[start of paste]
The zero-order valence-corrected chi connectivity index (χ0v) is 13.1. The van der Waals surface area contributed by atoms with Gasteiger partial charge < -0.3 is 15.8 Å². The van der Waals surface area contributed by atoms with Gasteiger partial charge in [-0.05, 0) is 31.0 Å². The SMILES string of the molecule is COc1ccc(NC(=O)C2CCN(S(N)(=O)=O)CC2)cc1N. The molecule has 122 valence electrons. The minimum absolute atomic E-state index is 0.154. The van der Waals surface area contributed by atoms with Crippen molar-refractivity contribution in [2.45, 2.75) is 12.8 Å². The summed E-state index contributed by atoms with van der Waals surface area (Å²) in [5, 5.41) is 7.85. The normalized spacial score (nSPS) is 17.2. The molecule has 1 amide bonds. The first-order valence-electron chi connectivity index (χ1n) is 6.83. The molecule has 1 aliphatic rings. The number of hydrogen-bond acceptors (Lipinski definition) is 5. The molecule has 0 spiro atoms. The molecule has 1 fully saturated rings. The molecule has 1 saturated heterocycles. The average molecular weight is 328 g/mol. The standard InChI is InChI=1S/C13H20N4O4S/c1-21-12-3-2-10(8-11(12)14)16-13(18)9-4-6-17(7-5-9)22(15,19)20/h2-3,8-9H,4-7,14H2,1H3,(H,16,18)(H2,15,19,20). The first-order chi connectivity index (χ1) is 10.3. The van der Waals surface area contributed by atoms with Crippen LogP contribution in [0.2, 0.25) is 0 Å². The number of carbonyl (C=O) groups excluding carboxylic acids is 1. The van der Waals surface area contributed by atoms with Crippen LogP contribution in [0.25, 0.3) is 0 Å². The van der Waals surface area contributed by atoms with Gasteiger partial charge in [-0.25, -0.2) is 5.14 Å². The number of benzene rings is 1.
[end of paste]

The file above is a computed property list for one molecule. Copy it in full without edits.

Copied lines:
The zero-order valence-corrected chi connectivity index (χ0v) is 13.1. The van der Waals surface area contributed by atoms with Gasteiger partial charge < -0.3 is 15.8 Å². The van der Waals surface area contributed by atoms with Gasteiger partial charge in [-0.05, 0) is 31.0 Å². The SMILES string of the molecule is COc1ccc(NC(=O)C2CCN(S(N)(=O)=O)CC2)cc1N. The molecule has 122 valence electrons. The minimum absolute atomic E-state index is 0.154. The van der Waals surface area contributed by atoms with Crippen molar-refractivity contribution in [2.45, 2.75) is 12.8 Å². The summed E-state index contributed by atoms with van der Waals surface area (Å²) in [5, 5.41) is 7.85. The normalized spacial score (nSPS) is 17.2. The molecule has 1 amide bonds. The first-order valence-electron chi connectivity index (χ1n) is 6.83. The molecule has 1 aliphatic rings. The number of hydrogen-bond acceptors (Lipinski definition) is 5. The molecule has 0 spiro atoms. The molecule has 1 fully saturated rings. The molecule has 1 saturated heterocycles. The average molecular weight is 328 g/mol. The standard InChI is InChI=1S/C13H20N4O4S/c1-21-12-3-2-10(8-11(12)14)16-13(18)9-4-6-17(7-5-9)22(15,19)20/h2-3,8-9H,4-7,14H2,1H3,(H,16,18)(H2,15,19,20). The first-order chi connectivity index (χ1) is 10.3. The van der Waals surface area contributed by atoms with Crippen LogP contribution in [0.2, 0.25) is 0 Å². The number of carbonyl (C=O) groups excluding carboxylic acids is 1. The van der Waals surface area contributed by atoms with Crippen LogP contribution in [0.25, 0.3) is 0 Å². The van der Waals surface area contributed by atoms with Gasteiger partial charge in [-0.25, -0.2) is 5.14 Å². The number of benzene rings is 1.